BMJ 2001;323:1209 ( 24 November )
Prevalence of antibodies to hepatitis B,
hepatitis C, and HIV and risk factors in
entrants to Irish prisons: a national
cross sectional survey
Jean Long, lecturer in international health and development,
a Shane Allwright, senior lecturer in epidemiology, a
Joseph Barry, senior lecturer in public health, a Sheilagh
Reaper Reynolds, education officer, b Lelia Thornton,
specialist in public health medicine, c Fiona Bradley, lecturer
in general practice, a John V Parry, deputy director. d
a Department of Community Health and General Practice, Trinity College
Centre for Health Sciences, Adelaide and Meath Hospital incorporating the
National Children's Hospital, Tallaght, Dublin 24, Republic of Ireland,
b Drugs/AIDS service, Northern Area Health Board, Phibsboro, Dublin 7, Republic of Ireland, c Department of Public Health, Eastern Regional
Health Authority, Dr Steevens' Hospital, Dublin 8, Republic of Ireland, d Sexually Transmitted and Bloodborne Virus Laboratory, PHLS Central
Public Health Laboratory, London NW9 5HT
Correspondence to: S Allwright email@example.com
Objectives: To determine the prevalence of antibodies to hepatitis B core antigen, hepatitis C virus, and HIV in entrants to Irish prisons and to examine risk factors for infection.
Design: Cross sectional, anonymous survey, with self completed risk factor questionnaire and oral fluid specimen for antibody testing.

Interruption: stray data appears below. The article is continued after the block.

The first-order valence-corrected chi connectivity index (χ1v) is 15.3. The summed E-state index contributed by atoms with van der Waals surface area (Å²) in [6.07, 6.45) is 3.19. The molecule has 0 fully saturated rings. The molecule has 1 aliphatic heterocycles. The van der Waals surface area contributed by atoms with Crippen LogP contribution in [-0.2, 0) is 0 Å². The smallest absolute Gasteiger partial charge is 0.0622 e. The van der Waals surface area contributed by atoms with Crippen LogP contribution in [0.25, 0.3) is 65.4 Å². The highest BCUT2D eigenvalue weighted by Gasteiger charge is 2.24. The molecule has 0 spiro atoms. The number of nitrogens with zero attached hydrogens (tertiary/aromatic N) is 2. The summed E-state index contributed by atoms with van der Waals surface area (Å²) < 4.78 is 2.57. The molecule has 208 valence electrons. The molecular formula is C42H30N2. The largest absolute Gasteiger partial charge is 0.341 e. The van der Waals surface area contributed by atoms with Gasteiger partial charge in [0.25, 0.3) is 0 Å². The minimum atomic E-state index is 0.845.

Setting: Five of seven committal prisons in the Republic of Ireland.
Participants: 607 of the 718 consecutive prison entrants from 6 April to 1 May 1999.
Main outcome measures: Prevalence of antibodies to hepatitis B core antigen, hepatitis C virus, and HIV in prison entrants, and self reported risk factor status.
Results: Prevalence of antibodies to hepatitis B core antigen was 37/596 (6%; 95% confidence interval 4% to 9%), to hepatitis C virus was 130/596 (22%; 19% to 25%), and to HIV was 12/596 (2%; 1% to 4%). A third of the respondents had never previously been in prison; these had the lowest prevalence of antibodies to hepatitis B core antigen (4/197, 2%), to hepatitis C (6/197, 3%), and to HIV (0/197). In total 29% of respondents (173/593) reported ever injecting drugs, but only 7% (14/197) of those entering prison for the first time reported doing so compared with 40% (157/394) of those previously in prison. Use of injected drugs was the most important predictor of antibodies to hepatitis B core antigen and hepatitis C virus.
Conclusions: Use of injected drugs and infection with hepatitis C virus are endemic in Irish prisons. A third of prison entrants were committed to prison for the first time. Only a small number of first time entrants were infected with one or more of the viruses. These findings confirm the need for increased infection control and harm reduction measures in Irish prisons.
What is already known on this topic
High rates of using injected drugs, initiation of use of injected drugs, and sharing injecting equipment occur in Irish prisons Injecting drug users have high rates of infection with hepatitis B and C viruses, and hepatitis C is endemic in injecting drug users and in Irish prisoners
What this study adds
The prevalence of antibodies to hepatitis B core antigen, to hepatitis C, and to HIV in prison entrants who had previously been imprisoned was similar to that found in the recent national survey of Irish prisoners, but the prevalence of these antibodies was much lower in the third of prison entrants who had never previously been in prison
Tattooing in prison is an independent risk factor for hepatitis C infection in prisoners who have never used injected drugs
© BMJ 2001
Read all Rapid Responses
Prisons and infectious diseases - time for a robust response Oscar Simooya, et al. bmj.com, 26 Nov 2001
Tattooing and hepatitis C infection Tweg Abraham bmj.com, 27 Nov 2001
Failure to control for duration of injecting causes results to be misleading Bobby Smyth bmj.com, 11 Dec 2001,18 Dec 2001